Both federal and Minnesota law prohibit employment discrimination on account of the religious beliefs of an applicant or employee.
Employers should permit employees to practice their religious faith at work to the extent that it does not interfere with job requirements or the job performance of other employees. A number of employers provide space for employees to pray or study religious texts during break times or outside of working hours. Other employers permit exceptions to their dress code or grooming policy based on religion.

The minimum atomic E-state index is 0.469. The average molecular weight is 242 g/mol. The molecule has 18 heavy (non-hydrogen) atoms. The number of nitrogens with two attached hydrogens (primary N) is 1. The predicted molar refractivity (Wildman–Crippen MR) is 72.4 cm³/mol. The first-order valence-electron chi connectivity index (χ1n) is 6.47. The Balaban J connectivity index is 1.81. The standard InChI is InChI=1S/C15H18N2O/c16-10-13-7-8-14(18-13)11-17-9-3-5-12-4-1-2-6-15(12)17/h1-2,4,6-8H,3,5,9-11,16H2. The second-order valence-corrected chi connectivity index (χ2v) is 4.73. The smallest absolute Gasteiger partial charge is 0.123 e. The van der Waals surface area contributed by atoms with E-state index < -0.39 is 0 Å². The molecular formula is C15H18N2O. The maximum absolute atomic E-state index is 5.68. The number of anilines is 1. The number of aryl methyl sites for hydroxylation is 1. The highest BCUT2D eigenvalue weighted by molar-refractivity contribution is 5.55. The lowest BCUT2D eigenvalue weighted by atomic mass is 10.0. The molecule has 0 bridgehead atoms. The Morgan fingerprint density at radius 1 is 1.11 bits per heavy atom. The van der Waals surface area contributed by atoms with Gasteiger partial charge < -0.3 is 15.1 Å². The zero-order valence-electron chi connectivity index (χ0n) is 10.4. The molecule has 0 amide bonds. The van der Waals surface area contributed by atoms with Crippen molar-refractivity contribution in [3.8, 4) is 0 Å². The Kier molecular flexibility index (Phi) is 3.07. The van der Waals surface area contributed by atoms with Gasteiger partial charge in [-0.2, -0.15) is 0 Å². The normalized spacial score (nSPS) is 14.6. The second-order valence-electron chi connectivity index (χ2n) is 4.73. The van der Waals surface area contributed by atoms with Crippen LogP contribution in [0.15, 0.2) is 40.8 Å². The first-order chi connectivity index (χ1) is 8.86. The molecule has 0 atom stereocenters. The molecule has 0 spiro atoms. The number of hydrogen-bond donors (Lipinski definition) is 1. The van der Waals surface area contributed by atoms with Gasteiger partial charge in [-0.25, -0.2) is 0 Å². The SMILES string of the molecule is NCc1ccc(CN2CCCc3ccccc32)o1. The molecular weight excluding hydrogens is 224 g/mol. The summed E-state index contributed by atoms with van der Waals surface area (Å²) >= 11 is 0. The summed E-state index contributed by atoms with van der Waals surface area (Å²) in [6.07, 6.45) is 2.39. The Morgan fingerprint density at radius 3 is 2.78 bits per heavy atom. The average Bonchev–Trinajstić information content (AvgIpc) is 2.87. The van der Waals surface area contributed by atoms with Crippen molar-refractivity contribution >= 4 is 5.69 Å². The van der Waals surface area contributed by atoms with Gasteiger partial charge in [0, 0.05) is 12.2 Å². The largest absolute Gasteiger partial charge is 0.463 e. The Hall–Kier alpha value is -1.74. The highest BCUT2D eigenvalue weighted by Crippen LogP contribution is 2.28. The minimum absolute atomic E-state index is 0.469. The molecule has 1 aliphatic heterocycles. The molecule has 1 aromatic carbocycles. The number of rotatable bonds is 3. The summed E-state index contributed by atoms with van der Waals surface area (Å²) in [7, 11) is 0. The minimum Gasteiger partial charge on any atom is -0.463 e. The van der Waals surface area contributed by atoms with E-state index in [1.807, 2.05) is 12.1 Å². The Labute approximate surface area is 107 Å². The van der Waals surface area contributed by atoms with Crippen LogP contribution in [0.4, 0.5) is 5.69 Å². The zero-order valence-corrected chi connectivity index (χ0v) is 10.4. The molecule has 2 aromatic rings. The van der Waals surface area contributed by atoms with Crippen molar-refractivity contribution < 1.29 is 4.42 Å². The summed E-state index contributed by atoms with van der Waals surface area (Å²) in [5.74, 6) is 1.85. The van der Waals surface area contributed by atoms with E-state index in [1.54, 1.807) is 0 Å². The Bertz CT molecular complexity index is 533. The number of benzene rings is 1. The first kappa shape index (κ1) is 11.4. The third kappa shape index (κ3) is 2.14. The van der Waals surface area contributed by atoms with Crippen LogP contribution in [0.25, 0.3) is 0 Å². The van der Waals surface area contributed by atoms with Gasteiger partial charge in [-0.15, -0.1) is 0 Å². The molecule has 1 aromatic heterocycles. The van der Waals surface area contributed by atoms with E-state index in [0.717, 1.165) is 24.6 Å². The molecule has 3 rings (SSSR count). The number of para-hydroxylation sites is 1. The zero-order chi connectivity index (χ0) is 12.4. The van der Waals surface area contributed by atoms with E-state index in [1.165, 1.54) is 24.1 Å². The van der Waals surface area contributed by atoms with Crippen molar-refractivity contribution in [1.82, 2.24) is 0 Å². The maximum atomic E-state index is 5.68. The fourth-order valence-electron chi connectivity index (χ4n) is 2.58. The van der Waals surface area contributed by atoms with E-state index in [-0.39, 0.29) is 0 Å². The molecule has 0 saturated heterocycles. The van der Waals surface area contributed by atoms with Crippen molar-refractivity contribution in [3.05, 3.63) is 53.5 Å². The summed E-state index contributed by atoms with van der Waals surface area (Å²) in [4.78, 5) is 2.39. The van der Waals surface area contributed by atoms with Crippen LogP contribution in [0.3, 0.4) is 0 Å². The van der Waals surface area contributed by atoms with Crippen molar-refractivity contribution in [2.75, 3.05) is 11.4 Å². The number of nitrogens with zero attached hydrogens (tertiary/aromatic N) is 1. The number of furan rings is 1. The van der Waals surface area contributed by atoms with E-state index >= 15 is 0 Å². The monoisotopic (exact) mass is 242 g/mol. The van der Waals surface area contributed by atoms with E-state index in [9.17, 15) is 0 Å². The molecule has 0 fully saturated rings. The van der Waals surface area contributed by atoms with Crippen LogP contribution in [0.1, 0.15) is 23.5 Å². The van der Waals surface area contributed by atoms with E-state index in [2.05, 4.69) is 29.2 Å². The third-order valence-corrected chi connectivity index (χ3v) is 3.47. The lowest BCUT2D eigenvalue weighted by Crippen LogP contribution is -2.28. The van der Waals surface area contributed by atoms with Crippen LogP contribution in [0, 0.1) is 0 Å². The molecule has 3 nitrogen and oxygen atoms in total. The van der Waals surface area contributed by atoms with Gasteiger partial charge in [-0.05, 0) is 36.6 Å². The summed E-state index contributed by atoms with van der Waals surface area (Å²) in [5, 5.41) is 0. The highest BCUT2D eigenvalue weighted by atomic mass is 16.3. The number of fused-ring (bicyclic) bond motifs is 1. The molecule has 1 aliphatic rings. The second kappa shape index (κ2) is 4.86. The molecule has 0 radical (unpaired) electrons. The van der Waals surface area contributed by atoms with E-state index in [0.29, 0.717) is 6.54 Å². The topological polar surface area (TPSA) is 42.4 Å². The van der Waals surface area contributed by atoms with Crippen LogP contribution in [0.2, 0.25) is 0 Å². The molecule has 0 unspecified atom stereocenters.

However, unlike the disability discrimination laws that require employers to provide reasonable accommodation, federal and Minnesota statutes pertaining to the accommodation of religion have been interpreted to require accommodation only where the accommodation would create minimal hardship for the employer. For example, changing work shift schedules to permit an employee to observe his or her Sabbath is not required where such changes would disrupt the employer’s normal operations. Nor is an employer expected to permit proselytizing at work where other employees object to or are uncomfortable with such activity. Learn more.